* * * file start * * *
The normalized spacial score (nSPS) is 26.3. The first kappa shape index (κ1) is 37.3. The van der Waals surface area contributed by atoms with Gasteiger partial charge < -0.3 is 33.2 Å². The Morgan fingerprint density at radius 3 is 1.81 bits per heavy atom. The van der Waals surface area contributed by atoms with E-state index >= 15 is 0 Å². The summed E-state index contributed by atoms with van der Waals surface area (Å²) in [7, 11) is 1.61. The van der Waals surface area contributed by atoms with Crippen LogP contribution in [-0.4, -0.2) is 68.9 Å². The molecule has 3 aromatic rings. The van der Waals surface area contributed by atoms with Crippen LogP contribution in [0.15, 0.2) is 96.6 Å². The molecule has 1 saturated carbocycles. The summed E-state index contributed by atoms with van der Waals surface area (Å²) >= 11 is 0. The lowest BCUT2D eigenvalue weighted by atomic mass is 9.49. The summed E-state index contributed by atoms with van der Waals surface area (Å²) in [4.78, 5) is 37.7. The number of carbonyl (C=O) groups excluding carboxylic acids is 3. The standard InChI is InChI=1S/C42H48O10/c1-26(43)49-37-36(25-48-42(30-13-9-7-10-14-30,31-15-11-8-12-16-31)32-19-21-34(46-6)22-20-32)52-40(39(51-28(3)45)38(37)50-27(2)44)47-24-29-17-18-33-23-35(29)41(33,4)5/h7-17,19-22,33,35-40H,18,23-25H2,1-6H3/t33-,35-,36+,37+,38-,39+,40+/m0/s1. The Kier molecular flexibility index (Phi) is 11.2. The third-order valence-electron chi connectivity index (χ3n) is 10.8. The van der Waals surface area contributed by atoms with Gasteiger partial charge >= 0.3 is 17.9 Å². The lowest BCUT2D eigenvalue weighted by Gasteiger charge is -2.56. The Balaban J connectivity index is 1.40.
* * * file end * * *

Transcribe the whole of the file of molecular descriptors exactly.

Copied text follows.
The normalized spacial score (nSPS) is 26.3. The first kappa shape index (κ1) is 37.3. The van der Waals surface area contributed by atoms with Gasteiger partial charge < -0.3 is 33.2 Å². The Morgan fingerprint density at radius 3 is 1.81 bits per heavy atom. The van der Waals surface area contributed by atoms with E-state index >= 15 is 0 Å². The summed E-state index contributed by atoms with van der Waals surface area (Å²) in [7, 11) is 1.61. The van der Waals surface area contributed by atoms with Crippen LogP contribution in [-0.4, -0.2) is 68.9 Å². The molecule has 3 aromatic rings. The van der Waals surface area contributed by atoms with Crippen LogP contribution in [0.15, 0.2) is 96.6 Å². The molecule has 1 saturated carbocycles. The summed E-state index contributed by atoms with van der Waals surface area (Å²) >= 11 is 0. The lowest BCUT2D eigenvalue weighted by atomic mass is 9.49. The summed E-state index contributed by atoms with van der Waals surface area (Å²) in [4.78, 5) is 37.7. The number of carbonyl (C=O) groups excluding carboxylic acids is 3. The standard InChI is InChI=1S/C42H48O10/c1-26(43)49-37-36(25-48-42(30-13-9-7-10-14-30,31-15-11-8-12-16-31)32-19-21-34(46-6)22-20-32)52-40(39(51-28(3)45)38(37)50-27(2)44)47-24-29-17-18-33-23-35(29)41(33,4)5/h7-17,19-22,33,35-40H,18,23-25H2,1-6H3/t33-,35-,36+,37+,38-,39+,40+/m0/s1. The Kier molecular flexibility index (Phi) is 11.2. The third-order valence-electron chi connectivity index (χ3n) is 10.8. The van der Waals surface area contributed by atoms with Gasteiger partial charge >= 0.3 is 17.9 Å². The lowest BCUT2D eigenvalue weighted by Gasteiger charge is -2.56. The Balaban J connectivity index is 1.40.